Study Finds No Differences in Oral Health Quality of Life in Children With Hemophilia

Study Finds No Differences in Oral Health Quality of Life in Children With Hemophilia

Despite having lower oral health scores, children with hemophilia showed no differences in oral health-related quality of life compared to children without the condition, a study found.

The study, “Parent’s report on oral health‐related quality of life of children with haemophilia,” was published in Haemophilia.

Hemophilia is a genetic blood disorder that affects the body’s ability to make blood clot to prevent excessive bleeding. Disease severity varies depending on the degree of deficiency in blood-clotting factors.

Although spontaneous bleeding episodes negatively affect quality of life, patients can lead a normal life with proper treatment and self-care. This also applies to oral health, an area encompassing all types of dental procedures, which, if not correctly managed, might have a negative impact on daily activities, including eating, smiling, speaking, learning, and socializing.

“Poor oral health is considered the major risk factor of bleeding from oral region in children with coagulation disorders [along with] dental treatments which [may employ] bleeding-associated
procedures,” the researchers stated.

In this study, a team of researchers from the Çukurova University in Turkey analyzed and compared the oral health-related quality of life of children with and without hemophilia from their parents’ point of view.

“The subjective evaluation of oral health-related quality of life (OHRQoL) reflects children’s comfort while eating, sleeping and engaging in social interaction, their self-esteem and their satisfaction of existing oral health situation,” the scientists said.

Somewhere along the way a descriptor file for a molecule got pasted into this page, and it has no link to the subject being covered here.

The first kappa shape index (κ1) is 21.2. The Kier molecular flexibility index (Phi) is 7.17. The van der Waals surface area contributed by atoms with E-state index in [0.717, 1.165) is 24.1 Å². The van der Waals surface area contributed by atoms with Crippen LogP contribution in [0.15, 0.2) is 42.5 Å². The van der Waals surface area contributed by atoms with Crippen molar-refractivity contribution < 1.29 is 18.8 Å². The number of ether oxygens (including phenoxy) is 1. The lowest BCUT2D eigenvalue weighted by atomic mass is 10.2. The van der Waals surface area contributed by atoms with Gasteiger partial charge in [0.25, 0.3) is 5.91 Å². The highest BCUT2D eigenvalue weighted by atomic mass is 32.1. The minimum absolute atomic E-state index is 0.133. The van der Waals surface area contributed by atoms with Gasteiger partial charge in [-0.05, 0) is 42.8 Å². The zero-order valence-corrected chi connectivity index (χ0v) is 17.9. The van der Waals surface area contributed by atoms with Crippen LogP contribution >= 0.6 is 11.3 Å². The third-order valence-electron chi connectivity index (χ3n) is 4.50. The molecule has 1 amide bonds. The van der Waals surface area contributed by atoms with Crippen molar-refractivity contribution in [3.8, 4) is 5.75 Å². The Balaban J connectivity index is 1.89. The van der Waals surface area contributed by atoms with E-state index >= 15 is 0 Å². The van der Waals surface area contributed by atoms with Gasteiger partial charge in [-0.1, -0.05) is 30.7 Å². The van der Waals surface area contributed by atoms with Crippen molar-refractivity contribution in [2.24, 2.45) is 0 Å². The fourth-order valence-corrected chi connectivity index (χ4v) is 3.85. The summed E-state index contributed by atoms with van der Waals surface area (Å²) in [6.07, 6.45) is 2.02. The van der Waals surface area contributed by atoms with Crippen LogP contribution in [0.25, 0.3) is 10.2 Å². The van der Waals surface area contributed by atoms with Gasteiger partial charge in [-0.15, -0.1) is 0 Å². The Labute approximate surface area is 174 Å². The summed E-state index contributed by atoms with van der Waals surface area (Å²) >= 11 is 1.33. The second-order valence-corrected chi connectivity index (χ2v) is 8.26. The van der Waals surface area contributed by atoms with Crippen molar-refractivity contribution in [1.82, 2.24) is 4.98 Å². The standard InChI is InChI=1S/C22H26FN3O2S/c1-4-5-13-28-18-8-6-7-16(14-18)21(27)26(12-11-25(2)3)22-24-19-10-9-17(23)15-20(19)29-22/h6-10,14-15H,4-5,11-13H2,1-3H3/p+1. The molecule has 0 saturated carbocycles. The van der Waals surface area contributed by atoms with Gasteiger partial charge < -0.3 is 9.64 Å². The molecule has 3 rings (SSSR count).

The cross-sectional study enrolled 300 children — 76 with hemophilia (49 with hemophilia A, 14 with hemophilia B and 13 with von Willebrand disease) and 224 healthy controls — ages 2-14.

The pediatric oral health-related quality of life (POQL) questionnaire was used to measure children’s quality of life. All assessments, including the POQL, demographic information, general health and oral health-specific questions, were provided by the children’s caregivers.

All study participants performed a dental screening in which they were evaluated by dmft (number of decayed, missing and filled teeth from the primary dentition) or DMFT (same as dmft, but for permanent dentition) scores defined by World Health Organization (WHO) guidelines, treatment urgency, and overall dental hygiene.

According to carers, 31.7% of children in the control group brushed their teeth more than once a day and 44.6% visited the dentist in the past six months, while only 5.3% and 25% of the children in the hemophilia group did the same, respectively.

In the hemophilia group, 25% of parents considered the oral health of their children poor, compared to 12.9% in the control group.

Moreover, results showed that dmft scores were significantly higher in children with hemophilia compared to healthy controls (3.5 vs 2.6), indicating that children with hemophilia had worse primary dental health. However, despite these lower oral health measures, there were no significant differences in treatment urgency, overall dental hygiene, and OHRQoL between the two groups.

“This paper has shown that oral health parameters and OHRQoL in younger children need to be improved while physiological barriers against tooth brushing should be taken into account. The importance of conservative management of primary dentition should be added to the agenda of professionals dealing with children with hemophilia,” they concluded.

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